BOSTON — There’s an old adage in baseball that says backup catchers make the best future managers. Talking to David Ross, the Red Sox’ newest backup backstop, it’s not hard to see why his kin is so highly regarded for its baseball acumen.
It’s just the second time through the Red Sox’ rotation, and Monday’s home opener marked Ross’ third start of the season, but already the veteran talks about his pitchers as if he’s been catching them for years. On Monday afternoon Ross guided Clay Buchholz through seven innings of shutout baseball, but after the game he could only talk about how easy his job is when he’s catching such talented pitchers.
“From Day 1 of spring training, I was excited when I signed here to be able to catch those guys,” Ross says of the Sox starting rotation. “I know those guys are horses, I know they’re front-end starters in the rotation on anybody’s team in the major leagues. It’s no secret, we know they’re good, they know they’re good, and I enjoy catching them.”
On Monday, Buchholz probably didn’t have his best command, throwing just 65 of 113 pitches for strikes. However, the right-hander was able to hold down the Orioles for seven innings — continuing his hot start after last seasons rough beginning — and a lot of his ability to keep hitters off-balance was due to the gameplan him and Ross stuck to. Though Buchholz’s cutter wasn’t at the top of its game, the duo was able to rely on his two- and four-seam fastballs to keep the O’s off balance.
“Some of these guys are strike breaking-ball hitters, so I had to pick and choose when we used that,” said Ross of their gameplan. “I like as a catcher, in general, to use the fastball, I like to establish the fastball. I like to get guys committed to the fastball, it makes everything else better. I thought [Buchholz] did a good job of that, I kept calling it and he kept trying to make a pitch, two-seam and four-seam. Maybe we called more heaters than he normally throws, but he was trying to feel that release point and it made his other stuff better.”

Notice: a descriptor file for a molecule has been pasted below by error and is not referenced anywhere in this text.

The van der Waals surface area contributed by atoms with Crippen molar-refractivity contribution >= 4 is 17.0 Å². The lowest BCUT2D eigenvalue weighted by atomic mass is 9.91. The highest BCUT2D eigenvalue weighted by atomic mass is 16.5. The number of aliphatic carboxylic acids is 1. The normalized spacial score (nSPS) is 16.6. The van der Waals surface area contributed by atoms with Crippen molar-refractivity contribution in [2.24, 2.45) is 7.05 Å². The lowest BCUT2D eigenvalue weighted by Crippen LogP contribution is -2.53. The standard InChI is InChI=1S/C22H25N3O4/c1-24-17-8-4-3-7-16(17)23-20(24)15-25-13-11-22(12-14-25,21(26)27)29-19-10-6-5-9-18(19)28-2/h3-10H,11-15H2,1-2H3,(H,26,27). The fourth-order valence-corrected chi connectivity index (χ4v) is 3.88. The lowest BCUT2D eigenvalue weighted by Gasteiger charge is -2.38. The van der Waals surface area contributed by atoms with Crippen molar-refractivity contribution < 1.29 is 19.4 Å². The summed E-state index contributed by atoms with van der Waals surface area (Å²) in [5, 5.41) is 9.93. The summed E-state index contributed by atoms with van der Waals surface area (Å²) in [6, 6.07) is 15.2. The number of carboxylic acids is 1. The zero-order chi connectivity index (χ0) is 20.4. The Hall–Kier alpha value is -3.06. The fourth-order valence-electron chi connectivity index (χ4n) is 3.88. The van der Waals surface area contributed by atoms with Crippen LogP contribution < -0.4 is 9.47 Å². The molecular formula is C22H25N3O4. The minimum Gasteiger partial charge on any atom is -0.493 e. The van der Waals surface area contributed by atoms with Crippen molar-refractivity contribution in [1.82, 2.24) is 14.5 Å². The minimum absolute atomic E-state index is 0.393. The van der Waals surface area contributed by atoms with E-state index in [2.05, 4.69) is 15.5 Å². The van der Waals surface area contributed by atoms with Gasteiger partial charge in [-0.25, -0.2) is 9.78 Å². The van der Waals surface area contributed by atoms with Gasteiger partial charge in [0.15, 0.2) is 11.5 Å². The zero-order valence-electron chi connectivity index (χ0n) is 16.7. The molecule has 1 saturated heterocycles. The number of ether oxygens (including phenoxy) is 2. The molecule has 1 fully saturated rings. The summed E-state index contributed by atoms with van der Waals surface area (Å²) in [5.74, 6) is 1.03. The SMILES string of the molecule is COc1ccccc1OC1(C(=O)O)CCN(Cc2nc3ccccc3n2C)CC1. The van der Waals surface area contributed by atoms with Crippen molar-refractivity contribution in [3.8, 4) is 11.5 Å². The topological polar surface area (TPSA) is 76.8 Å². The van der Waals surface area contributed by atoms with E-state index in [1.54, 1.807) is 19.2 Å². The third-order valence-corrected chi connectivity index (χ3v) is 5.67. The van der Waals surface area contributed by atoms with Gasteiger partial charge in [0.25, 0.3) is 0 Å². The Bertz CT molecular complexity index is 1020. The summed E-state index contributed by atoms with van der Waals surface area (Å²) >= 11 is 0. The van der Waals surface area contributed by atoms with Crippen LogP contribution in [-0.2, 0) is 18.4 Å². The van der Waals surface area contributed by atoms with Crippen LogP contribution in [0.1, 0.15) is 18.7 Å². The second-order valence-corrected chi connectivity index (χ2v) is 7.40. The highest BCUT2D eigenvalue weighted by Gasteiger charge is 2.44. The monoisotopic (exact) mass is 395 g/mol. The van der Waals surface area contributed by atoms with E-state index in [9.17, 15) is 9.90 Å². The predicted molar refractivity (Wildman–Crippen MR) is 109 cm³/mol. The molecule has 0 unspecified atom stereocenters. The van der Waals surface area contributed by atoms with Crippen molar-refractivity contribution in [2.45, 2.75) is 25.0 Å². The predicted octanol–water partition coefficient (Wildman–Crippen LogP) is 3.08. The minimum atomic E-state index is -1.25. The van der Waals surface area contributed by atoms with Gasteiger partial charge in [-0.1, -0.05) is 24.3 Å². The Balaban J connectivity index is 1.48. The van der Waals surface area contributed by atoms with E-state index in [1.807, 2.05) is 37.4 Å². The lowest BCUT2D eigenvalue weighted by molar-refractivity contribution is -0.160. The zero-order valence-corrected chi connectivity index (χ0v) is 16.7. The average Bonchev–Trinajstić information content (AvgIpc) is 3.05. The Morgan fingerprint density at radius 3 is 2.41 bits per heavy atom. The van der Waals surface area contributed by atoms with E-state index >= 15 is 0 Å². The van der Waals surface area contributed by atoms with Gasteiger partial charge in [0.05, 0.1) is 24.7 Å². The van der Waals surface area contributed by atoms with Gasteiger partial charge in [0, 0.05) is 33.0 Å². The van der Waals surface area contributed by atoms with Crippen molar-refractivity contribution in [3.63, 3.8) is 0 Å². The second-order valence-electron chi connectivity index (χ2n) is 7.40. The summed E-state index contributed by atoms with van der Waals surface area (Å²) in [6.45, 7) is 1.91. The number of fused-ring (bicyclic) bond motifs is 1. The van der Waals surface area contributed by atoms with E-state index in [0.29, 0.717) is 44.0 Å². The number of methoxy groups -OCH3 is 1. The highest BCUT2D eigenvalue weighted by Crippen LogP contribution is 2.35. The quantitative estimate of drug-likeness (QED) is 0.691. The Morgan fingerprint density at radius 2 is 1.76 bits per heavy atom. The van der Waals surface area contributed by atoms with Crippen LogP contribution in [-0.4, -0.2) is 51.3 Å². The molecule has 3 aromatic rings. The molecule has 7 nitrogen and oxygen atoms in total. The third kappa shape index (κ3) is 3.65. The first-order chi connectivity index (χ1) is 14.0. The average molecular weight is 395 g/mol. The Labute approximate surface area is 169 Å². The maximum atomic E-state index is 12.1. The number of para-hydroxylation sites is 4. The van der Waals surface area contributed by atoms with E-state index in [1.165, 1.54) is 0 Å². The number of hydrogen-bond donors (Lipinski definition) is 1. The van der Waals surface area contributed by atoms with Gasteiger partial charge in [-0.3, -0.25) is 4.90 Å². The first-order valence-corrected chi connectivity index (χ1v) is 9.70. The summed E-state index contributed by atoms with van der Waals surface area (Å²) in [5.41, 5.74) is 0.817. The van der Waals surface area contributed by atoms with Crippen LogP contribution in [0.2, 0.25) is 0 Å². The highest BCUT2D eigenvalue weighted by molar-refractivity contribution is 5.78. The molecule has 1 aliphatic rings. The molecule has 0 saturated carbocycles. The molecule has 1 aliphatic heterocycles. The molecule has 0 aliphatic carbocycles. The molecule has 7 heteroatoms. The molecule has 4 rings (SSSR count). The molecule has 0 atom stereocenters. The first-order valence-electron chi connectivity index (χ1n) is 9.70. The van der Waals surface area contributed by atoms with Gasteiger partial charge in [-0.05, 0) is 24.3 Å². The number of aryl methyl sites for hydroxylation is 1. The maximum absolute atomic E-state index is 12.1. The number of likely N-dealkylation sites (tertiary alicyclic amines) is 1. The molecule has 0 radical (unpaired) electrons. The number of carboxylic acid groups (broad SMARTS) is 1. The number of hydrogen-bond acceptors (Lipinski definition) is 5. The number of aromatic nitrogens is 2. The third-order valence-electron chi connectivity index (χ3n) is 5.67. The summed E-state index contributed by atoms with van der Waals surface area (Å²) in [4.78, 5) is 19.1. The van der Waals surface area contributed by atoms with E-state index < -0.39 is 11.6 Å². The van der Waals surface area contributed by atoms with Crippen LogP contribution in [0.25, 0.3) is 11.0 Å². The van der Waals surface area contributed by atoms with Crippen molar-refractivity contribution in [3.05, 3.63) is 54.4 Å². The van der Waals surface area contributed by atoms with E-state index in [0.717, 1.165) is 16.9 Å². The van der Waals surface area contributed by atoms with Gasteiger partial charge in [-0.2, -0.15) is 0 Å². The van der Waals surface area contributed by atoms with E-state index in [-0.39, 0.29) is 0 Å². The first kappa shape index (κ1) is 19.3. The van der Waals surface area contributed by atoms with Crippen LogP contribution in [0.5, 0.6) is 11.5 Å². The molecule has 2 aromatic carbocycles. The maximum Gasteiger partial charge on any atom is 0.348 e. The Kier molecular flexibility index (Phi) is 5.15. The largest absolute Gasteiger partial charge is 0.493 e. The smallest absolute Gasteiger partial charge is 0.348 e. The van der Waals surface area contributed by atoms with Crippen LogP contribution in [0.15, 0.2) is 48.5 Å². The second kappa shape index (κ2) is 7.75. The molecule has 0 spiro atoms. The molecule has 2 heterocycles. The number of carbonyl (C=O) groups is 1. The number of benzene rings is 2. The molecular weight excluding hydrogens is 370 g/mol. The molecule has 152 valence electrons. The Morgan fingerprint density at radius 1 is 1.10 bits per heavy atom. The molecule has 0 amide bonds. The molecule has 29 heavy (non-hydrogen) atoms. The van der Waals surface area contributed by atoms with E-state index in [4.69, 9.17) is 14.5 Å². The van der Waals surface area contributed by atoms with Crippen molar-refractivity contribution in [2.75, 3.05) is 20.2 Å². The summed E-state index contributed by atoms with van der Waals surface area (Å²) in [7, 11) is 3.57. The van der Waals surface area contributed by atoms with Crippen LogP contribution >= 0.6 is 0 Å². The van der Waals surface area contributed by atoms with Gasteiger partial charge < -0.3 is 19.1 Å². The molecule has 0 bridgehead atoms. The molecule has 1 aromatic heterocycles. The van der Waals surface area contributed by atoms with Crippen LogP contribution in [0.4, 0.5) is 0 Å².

As any catcher, and they’ll tell you that the goal of any given game, from their end, is to have a pitcher never shake off a call. When a pitcher and catcher are on the same wavelength, that confidence grows upon itself and gives a pitcher the knowledge that a specific pitch is the right choice in a situation. However, at this point early in the season, a head shake is also an opportunity to learn about a pitcher’s tendencies, and that was exactly the case when Andrew Bailey faced Nick Markakis in the eighth inning on Monday.
“Today, Bailey shook to an 0-0 breaking ball to Markakis when he came up, first lefty,” said Ross. “I didn’t know he had the confidence to throw that ball in for a strike right away. We had a three-run lead, I didn’t know if he was going to do that or not, and he shook to the breaking ball. I was just talking with him in the shower about it, and he can flip that in there. That gives me a lot of confidence, those guys are doing a great job feeding me information.”
Ross was something of a surprise signing this offseason. With Jarrod Saltalamacchia seemingly entrenched as the first-choice catcher, most figured the backup job would probably be given to rookie Ryan Lavarnway, who’s a heady student of the game in a similar vein to Ross. However, the veteran is not only proving his worth with his relationship with the pitching staff, but it clearly pushing Saltalamacchia for playing time with his attention to detail behind the plate.
While Ross is clearly a fast learner, he also credits spring training as a time that’s integral to the pitcher-catcher relationship. He also says that the communication between the coaching staff, pitching staff and Saltalamacchia has been excellent, with everybody trying to feed each other as much information as possible.
“I think pitchers and catchers benefit the most from spring training,” said Ross. “Hitters have to see pitches and at-bats, but I benefit so much from spring training, and I’m still learning. … It’s all the way around, from the coaching staff to Salty to the pitchers, we all communicate really well and we all hang out, talk a lot in our meetings.”
Ross will undoubtedly make a great coach some day should he choose to stay in baseball. Not only is his baseball acumen just off the charts, but he has a straightforward, easy-to-understand manner of speaking that indicates a great communicator. He also has an example, without prompting, for every question he’s asked postgame.
Ross will surely make a great teacher some day, but for now the Red Sox are glad to have his veteran leadership around.